The Legendary Sylvia Tyson This Week at Meaford Hall

This week Meaford Hall is bringing a true Canadian icon to town, when Sylvia Tyson visits to perform in concert at the Opera House.  Over her long career, she has contributed both in the foreground and behind the scenes as the Canadian music industry has evolved into the world powerhouse that it is today.  Her distinctive voice created the prototype for generations of female vocalists and her songs have become standards.

When she left her parent’s Chatham home in 1959 to pursue a music career in Toronto, the new folk era was just emerging.  The Kingston Trio had brought a new sound to radio with their hit, “Tom Dooley”, a traditional tale set to simple instrumental accompaniment.  Bob Dylan had  moved to Minneapolis that year and enrolled at the University of Minnesota, where he began to discover folk music as an alternative to the rock and roll he’d been playing with Little Richard and Bobby VeeGordon Lightfoot was in California studying jazz composition and orchestration at Hollywood’s Westlake College of Music.

Albert Grossman was just getting into managing artists who appeared at his club, the Gate of Horn in Chicago, including eighteen year old Joan Baez.  Recognizing the potential of the folk movement that was emerging on campuses, Grossman put together a trio with folk singers Mary Travers, Noel Stookey, and Peter Yarrow, who as Peter, Paul and Mary topped the charts in 1963 with “Puff The Magic Dragon” and Dylan’s “Blowing In The Wind”.  By that time Grossman’s management stable, which dominated commercial folk music, included Dylan, Lightfoot, and the duo Ian and Sylvia.

“My parents had a particularly enlightened view for the day,” Sylvia says, “When I left home to become a singer, my dad said, ‘Well if it doesn’t work out you can always come home and get married.’”  She rented a room in Toronto and began to explore the local coffee house scene.  “The first coffee house I played at was on Gerrard, and it was called “The Coffee House”.  Before long she was introduced to Ian Tyson and that magic combination of voices was born.

“When I came to Toronto Ian was already established as part of the coffee houses and summer  camps scene,” Sylvia says, “Summer camps were a great place for people to get work in the summer.

“My meeting with Ian was actually an arranged meeting.  He was working as a commercial artist and my landlady knew his boss, so they introduced us.”

Through the sixties and early seventies, Ian and Sylvia produced thirteen popular albums and toured extensively in North America and Europe.  Among their hit songs was Sylvia’s first composition, “You Were On My Mind”, which in 1965 reached #3 on the Billboard chart when it was covered by a group called We Five, a was later a hit in Britain for Crispian St Peter.

When the folk era faded, Ian and Sylvia formed The Great Speckled Bird (named after a Roy Acuff song), driven by the rocking guitar of Amos Garret, and the group enjoyed success for many years as the house band for the television show Nashville North and as part of the legendary Festival Express tour in 1970.  After Ian and Sylvia broke up Sylvia released several solo albums and in 1993 formed Quartette with Colleen Peterson, Cindy Church, and Caitlin Hanford.  The band was an instant and lasting success, continuing after Colleen Peterson’s death in 1996 with the addition of Gwen Swick, and is still wowing audiences today.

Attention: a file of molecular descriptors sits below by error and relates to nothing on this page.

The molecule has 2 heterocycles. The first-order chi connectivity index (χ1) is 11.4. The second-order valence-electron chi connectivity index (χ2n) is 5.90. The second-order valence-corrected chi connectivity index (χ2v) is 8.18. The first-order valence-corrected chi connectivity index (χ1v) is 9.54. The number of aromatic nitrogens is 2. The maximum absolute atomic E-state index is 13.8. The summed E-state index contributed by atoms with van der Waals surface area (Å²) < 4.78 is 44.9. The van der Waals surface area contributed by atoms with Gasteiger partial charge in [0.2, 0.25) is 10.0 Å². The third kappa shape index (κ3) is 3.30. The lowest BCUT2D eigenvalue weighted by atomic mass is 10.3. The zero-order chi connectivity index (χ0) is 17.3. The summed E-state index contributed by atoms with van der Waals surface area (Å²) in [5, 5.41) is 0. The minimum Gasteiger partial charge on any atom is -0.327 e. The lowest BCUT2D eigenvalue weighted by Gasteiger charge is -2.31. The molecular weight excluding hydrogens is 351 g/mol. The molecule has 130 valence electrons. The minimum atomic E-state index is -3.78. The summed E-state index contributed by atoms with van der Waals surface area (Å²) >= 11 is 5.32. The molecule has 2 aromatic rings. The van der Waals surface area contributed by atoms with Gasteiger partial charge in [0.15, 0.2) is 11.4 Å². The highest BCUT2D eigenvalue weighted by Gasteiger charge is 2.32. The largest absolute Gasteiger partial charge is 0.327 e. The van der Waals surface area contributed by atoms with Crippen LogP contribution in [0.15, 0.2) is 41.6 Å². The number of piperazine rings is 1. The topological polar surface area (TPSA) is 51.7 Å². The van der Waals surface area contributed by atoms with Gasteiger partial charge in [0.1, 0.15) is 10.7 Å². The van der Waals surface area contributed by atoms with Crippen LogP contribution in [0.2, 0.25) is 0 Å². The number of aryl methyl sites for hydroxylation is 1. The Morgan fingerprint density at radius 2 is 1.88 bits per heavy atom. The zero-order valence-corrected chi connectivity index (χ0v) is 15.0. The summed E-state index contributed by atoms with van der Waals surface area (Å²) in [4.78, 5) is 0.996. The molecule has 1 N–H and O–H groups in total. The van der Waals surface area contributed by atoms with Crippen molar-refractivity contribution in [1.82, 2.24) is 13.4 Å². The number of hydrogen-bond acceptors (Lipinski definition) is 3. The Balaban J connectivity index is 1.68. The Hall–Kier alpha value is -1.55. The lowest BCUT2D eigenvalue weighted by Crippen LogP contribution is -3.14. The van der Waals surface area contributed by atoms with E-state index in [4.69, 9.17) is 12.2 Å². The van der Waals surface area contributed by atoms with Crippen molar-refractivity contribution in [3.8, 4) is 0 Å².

While continuing to record and perform, Sylvia Tyson has also had an impact in publishing and broadcasting.  In 1985 she co-edited with Tom Russell a songwriter book entitled “And Then I Wrote – The Songwriter Speaks”, a collection of quotes from songwriters about their craft (from Stephen Foster to Stevie Wonder), and in 2011 she published a novel, “Joyner’s Dream” and released a CD of music under the same title.

Perhaps her greatest contribution outside of her own music has been in broadcasting.  Through the 80’s she hosted “Heartland” on CBC TV as well as “Country In My Soul”.  But her most significant contribution to Canadian Culture through broadcasting was from 1974 to 1980 when she hosted “Touch The Earth” on CBC radio.

“My CBC radio program, ‘Touch The Earth’ really started the singer-songwriter thing and independent recording as well,” she says, “Suddenly musicians that were just local had national exposure.  Paul Mills, who produced the show, really had his ear to the ground and was good at finding new talent.”  The program took pains to direct listeners to where they could buy the records of the artists they heard.  “We told them how to get in touch with Stan Rogers’ mother to buy his record,” she adds, laughing.

Her career carried on through great changes in the Canadian Music Industry and she was at the centre of it, serving on the boards of FACTOR, the Juno Awards, and the Songwriters Association of Canada, and in 1994 she served on a federal advisory committee on the cultural aspects of the information highway.  Because of her wide-ranging contributions, she was recognized with the Order of Canada in 1994.

But above all, Sylvia Tyson remains a singular performer that has inspired generations of Canadian singer-songwriters.

“At Meaford Hall,” she says, “I will mainly be doing material that I’ve written, but I will be including some of the old Ian and Sylvia chestnuts.  I’ll have a 3-piece band with me: Randall Camp on bass, whom I’ve worked with for 30 years; John P. Allen, who you probably remember from Prairie Oyster, and Larry Smith, from London on guitar.  I’ll be playing guitar and button accordion.”

Solo dates with Sylvia Tyson are few and far between with all of her other activities, so this is a rare chance to catch a performance by a true Canadian jewel.

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